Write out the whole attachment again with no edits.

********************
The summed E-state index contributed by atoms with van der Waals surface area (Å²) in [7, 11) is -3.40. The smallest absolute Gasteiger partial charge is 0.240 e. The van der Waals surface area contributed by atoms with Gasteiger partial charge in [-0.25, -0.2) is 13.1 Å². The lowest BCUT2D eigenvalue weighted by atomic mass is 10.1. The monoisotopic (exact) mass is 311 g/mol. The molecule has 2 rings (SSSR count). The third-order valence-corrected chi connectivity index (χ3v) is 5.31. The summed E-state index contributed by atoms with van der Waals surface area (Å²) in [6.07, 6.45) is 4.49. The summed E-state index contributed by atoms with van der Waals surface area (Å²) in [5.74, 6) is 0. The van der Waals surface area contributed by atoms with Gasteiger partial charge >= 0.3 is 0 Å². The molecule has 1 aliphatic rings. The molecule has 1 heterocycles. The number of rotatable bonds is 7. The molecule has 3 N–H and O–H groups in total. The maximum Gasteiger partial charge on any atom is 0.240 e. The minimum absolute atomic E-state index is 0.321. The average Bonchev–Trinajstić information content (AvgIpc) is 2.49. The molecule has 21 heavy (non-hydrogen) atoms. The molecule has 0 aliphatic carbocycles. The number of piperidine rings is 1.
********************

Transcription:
The summed E-state index contributed by atoms with van der Waals surface area (Å²) in [7, 11) is -3.40. The smallest absolute Gasteiger partial charge is 0.240 e. The van der Waals surface area contributed by atoms with Gasteiger partial charge in [-0.25, -0.2) is 13.1 Å². The lowest BCUT2D eigenvalue weighted by atomic mass is 10.1. The monoisotopic (exact) mass is 311 g/mol. The molecule has 2 rings (SSSR count). The third-order valence-corrected chi connectivity index (χ3v) is 5.31. The summed E-state index contributed by atoms with van der Waals surface area (Å²) in [6.07, 6.45) is 4.49. The summed E-state index contributed by atoms with van der Waals surface area (Å²) in [5.74, 6) is 0. The van der Waals surface area contributed by atoms with Gasteiger partial charge >= 0.3 is 0 Å². The molecule has 1 aliphatic rings. The molecule has 1 heterocycles. The number of rotatable bonds is 7. The molecule has 3 N–H and O–H groups in total. The maximum Gasteiger partial charge on any atom is 0.240 e. The minimum absolute atomic E-state index is 0.321. The average Bonchev–Trinajstić information content (AvgIpc) is 2.49. The molecule has 21 heavy (non-hydrogen) atoms. The molecule has 0 aliphatic carbocycles. The number of piperidine rings is 1.